Date of Award
Doctor of Philosophy
Electrical and Computer Engineering
Algebraic codes have been studied for decades and have extensive applications in communication and storage systems. In this dissertation, we propose several novel algebraic approaches for distributed compression and network error protection problems.
In the first part of this dissertation we propose the usage of Reed-Solomon codes for compression of two nonbinary sources. Reed-Solomon codes are easy to design and offer natural rate adaptivity. We compare their performance with multistage LDPC codes and show that algebraic soft-decision decoding of Reed-Solomon codes can be used effectively under certain correlation structures. As part of this work we have proposed a method that adapts list decoding for the problem of syndrome decoding. This in turn allows us to arrive at improved methods for the compression of multicast network coding vectors. When more than two correlated sources are present, we consider a correlation model given by a system of linear equations. We propose a transformation of correlation model and a way to determine proper decoding schedules. Our scheme allows us to exploit more correlations than those in the previous work and the simulation results confirm its better performance.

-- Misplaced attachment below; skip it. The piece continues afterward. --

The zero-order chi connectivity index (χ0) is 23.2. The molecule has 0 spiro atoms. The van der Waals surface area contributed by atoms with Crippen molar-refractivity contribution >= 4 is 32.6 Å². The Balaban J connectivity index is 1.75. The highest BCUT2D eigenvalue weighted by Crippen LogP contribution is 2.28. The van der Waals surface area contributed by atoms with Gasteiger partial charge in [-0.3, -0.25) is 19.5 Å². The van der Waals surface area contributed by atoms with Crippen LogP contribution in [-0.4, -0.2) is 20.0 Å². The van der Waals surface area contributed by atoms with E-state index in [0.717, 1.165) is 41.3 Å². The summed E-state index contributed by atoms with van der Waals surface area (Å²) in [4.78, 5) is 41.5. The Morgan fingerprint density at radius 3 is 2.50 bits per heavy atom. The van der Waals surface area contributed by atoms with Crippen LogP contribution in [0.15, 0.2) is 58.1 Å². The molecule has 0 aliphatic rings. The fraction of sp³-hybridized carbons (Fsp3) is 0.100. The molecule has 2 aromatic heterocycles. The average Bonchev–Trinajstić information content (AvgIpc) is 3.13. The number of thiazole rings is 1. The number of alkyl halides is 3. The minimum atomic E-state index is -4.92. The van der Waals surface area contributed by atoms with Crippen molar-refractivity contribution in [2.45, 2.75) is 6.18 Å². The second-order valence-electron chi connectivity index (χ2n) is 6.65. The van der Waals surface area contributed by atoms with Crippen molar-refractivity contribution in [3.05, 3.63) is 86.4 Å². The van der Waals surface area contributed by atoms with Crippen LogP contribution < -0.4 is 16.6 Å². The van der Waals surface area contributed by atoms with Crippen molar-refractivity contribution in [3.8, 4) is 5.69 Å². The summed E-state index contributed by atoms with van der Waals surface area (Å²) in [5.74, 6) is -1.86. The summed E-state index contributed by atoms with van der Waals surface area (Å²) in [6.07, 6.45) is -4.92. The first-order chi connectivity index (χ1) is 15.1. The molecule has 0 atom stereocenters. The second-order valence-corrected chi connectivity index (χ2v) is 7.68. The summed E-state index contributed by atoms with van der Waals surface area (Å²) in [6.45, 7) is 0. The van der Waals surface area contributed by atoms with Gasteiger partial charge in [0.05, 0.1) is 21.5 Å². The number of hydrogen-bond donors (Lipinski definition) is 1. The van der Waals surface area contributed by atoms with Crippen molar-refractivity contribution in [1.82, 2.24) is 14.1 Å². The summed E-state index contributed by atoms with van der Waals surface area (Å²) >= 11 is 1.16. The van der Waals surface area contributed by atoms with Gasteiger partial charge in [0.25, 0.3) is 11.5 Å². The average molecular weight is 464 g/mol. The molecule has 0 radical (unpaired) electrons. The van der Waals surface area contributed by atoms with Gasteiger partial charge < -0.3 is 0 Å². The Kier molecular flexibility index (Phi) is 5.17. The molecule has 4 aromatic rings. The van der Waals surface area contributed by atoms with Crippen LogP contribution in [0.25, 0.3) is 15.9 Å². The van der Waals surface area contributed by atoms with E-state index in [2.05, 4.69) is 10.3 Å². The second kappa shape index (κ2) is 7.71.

In the second part of this dissertation we study the network protection problem in the presence of adversarial errors and failures. In particular, we consider the usage of network coding for the problem of simultaneous protection of multiple unicast connections, under certain restrictions on the network topology. The proposed scheme allows the sharing of protection resources among multiple unicast connections. Simulations show that our proposed scheme saves network resources by 4%-15% compared to the protection scheme based on simple repetition codes, especially when the number of primary paths is large or the costs for establishing primary paths are high.
Li, Shizheng, "Algebraic approaches to distributed compression and network error correction" (2011). Graduate Theses and Dissertations. 10101.